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Question DetailsAsked on 7/17/2012

Handicapped chair attached to a bar installed floor to ceiling that traverces up and down and swilvels patient into shower stall

Patient is handicapped - no strength in legs and arms once found a company making a steel bar with a chair attached that traversed up and down electrically to go over a 5" high shower base, then swilvel the chair into the shower. We are unable to find that company's web site again. She's asking for more help finding that company.

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2 Answers


One of the first things you need to investigate is the strength of the floor and ceiling where the vertical bar will be located. If it's not attached to a joist or a beam or drilled into concrete, it won't be strong enough to do the job. It would also be dangerous both to you and your patient. Vertical bars are easy to find. Shower chairs come in all shapes and sizes; most of them are made of very durable plastic. At the moment, is she using a wheelchair in the shower? Is that what she wants to use in the shower? The electrical "lifter" is what I'm not finding. Maybe all three pieces were separate, and some clever person assembled the whole? Is that possible? Where was she when she used this device? Can you contact the current owner/hospital/caregiver to ask for the name and model number? I'll keep looking. I could have used one of these myself in the last year or so. Chin up to both of you! It's awful to be helpless and not able to bathe on a regular basis. Here's one that stays in the bathtub. You would still have to transfer your patient from the wheelchair to this device.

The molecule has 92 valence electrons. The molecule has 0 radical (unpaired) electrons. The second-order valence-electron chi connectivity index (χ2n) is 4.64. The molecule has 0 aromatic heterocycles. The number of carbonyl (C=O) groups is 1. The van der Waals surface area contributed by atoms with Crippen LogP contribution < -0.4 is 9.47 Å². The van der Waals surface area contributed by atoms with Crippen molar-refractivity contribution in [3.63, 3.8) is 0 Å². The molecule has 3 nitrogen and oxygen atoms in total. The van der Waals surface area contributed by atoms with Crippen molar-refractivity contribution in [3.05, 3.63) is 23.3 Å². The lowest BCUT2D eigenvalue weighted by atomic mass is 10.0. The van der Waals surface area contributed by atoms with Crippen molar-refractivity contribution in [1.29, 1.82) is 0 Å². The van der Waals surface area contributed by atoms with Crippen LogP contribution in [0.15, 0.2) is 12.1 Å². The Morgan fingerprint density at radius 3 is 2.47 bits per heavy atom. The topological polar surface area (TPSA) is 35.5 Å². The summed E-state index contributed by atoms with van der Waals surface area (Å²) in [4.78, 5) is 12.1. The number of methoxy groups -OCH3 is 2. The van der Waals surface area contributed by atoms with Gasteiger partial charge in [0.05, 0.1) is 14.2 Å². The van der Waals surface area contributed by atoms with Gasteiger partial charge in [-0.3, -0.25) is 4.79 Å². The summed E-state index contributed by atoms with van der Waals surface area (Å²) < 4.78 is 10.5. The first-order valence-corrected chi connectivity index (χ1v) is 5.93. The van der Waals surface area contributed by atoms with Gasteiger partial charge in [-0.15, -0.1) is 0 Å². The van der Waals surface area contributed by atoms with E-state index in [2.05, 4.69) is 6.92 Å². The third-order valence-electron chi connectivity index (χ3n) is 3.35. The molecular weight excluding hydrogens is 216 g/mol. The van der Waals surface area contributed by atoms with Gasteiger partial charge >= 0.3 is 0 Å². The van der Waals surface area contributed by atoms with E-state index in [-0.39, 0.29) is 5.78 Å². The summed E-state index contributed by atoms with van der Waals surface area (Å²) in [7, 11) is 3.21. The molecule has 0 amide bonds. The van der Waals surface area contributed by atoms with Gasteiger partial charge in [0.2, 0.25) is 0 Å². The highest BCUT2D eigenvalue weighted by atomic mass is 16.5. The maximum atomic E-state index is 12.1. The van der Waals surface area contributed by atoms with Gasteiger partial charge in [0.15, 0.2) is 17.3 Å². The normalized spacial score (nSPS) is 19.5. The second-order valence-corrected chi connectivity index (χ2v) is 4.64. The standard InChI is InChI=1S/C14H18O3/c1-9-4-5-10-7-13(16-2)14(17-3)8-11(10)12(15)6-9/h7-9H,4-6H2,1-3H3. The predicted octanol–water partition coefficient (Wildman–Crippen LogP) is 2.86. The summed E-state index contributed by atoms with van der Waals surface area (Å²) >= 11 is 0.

Answered 8 years ago by Oleron


More ideas: There are demo videos for different kinds of lifts.

The lift itself can be rolled from place to place, making it more versatile than a single-use lift permanently located in the bathroom. I suppose it depends on how much room you have and how much space there is for navigating into the bathroom.

Answered 8 years ago by Oleron

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